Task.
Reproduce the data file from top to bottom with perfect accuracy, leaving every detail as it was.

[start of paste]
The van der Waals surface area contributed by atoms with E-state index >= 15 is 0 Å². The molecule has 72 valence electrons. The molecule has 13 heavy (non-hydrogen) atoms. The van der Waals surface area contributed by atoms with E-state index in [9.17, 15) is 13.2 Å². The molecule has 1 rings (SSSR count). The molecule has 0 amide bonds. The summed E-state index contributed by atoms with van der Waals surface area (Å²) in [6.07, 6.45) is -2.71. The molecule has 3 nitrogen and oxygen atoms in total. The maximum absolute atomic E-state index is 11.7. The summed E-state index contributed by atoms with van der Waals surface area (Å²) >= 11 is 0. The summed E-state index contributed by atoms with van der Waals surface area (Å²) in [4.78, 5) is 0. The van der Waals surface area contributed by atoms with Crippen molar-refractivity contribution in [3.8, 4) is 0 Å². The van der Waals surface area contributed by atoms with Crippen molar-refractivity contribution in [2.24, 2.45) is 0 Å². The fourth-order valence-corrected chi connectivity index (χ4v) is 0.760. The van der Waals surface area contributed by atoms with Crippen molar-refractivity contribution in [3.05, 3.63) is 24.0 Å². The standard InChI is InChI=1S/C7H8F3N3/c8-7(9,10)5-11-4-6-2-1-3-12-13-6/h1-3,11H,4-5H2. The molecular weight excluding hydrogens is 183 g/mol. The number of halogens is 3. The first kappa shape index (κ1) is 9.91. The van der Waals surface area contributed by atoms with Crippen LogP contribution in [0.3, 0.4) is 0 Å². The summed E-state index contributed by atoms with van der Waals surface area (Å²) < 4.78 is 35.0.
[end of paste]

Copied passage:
The van der Waals surface area contributed by atoms with E-state index >= 15 is 0 Å². The molecule has 72 valence electrons. The molecule has 13 heavy (non-hydrogen) atoms. The van der Waals surface area contributed by atoms with E-state index in [9.17, 15) is 13.2 Å². The molecule has 1 rings (SSSR count). The molecule has 0 amide bonds. The summed E-state index contributed by atoms with van der Waals surface area (Å²) in [6.07, 6.45) is -2.71. The molecule has 3 nitrogen and oxygen atoms in total. The maximum absolute atomic E-state index is 11.7. The summed E-state index contributed by atoms with van der Waals surface area (Å²) >= 11 is 0. The summed E-state index contributed by atoms with van der Waals surface area (Å²) in [4.78, 5) is 0. The van der Waals surface area contributed by atoms with Crippen molar-refractivity contribution in [3.8, 4) is 0 Å². The van der Waals surface area contributed by atoms with Crippen molar-refractivity contribution in [2.24, 2.45) is 0 Å². The fourth-order valence-corrected chi connectivity index (χ4v) is 0.760. The van der Waals surface area contributed by atoms with Crippen molar-refractivity contribution in [3.05, 3.63) is 24.0 Å². The standard InChI is InChI=1S/C7H8F3N3/c8-7(9,10)5-11-4-6-2-1-3-12-13-6/h1-3,11H,4-5H2. The molecular weight excluding hydrogens is 183 g/mol. The number of halogens is 3. The first kappa shape index (κ1) is 9.91. The van der Waals surface area contributed by atoms with Crippen LogP contribution in [0.3, 0.4) is 0 Å². The summed E-state index contributed by atoms with van der Waals surface area (Å²) < 4.78 is 35.0.